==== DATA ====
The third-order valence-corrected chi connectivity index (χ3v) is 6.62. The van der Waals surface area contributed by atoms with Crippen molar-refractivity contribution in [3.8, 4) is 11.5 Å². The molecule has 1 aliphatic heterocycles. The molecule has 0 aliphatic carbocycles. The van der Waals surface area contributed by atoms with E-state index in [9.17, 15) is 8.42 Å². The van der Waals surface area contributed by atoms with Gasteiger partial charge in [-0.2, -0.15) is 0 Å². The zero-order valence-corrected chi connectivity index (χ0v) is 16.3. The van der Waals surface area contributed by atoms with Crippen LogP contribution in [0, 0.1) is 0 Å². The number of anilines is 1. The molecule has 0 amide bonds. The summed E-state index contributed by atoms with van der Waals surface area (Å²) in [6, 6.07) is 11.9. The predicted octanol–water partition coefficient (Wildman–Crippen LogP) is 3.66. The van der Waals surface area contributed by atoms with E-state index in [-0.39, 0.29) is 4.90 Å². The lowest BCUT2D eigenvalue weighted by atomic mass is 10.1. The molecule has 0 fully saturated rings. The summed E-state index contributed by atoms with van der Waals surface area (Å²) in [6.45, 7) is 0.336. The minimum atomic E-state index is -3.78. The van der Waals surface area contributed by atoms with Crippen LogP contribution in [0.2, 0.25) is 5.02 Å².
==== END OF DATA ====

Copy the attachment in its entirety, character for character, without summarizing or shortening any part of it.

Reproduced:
The third-order valence-corrected chi connectivity index (χ3v) is 6.62. The van der Waals surface area contributed by atoms with Crippen molar-refractivity contribution in [3.8, 4) is 11.5 Å². The molecule has 1 aliphatic heterocycles. The molecule has 0 aliphatic carbocycles. The van der Waals surface area contributed by atoms with E-state index in [9.17, 15) is 8.42 Å². The van der Waals surface area contributed by atoms with Gasteiger partial charge in [-0.2, -0.15) is 0 Å². The zero-order valence-corrected chi connectivity index (χ0v) is 16.3. The van der Waals surface area contributed by atoms with Crippen LogP contribution in [0, 0.1) is 0 Å². The number of anilines is 1. The molecule has 0 amide bonds. The summed E-state index contributed by atoms with van der Waals surface area (Å²) in [6, 6.07) is 11.9. The predicted octanol–water partition coefficient (Wildman–Crippen LogP) is 3.66. The van der Waals surface area contributed by atoms with E-state index in [-0.39, 0.29) is 4.90 Å². The lowest BCUT2D eigenvalue weighted by atomic mass is 10.1. The molecule has 0 fully saturated rings. The summed E-state index contributed by atoms with van der Waals surface area (Å²) in [6.45, 7) is 0.336. The minimum atomic E-state index is -3.78. The van der Waals surface area contributed by atoms with Crippen LogP contribution in [0.2, 0.25) is 5.02 Å².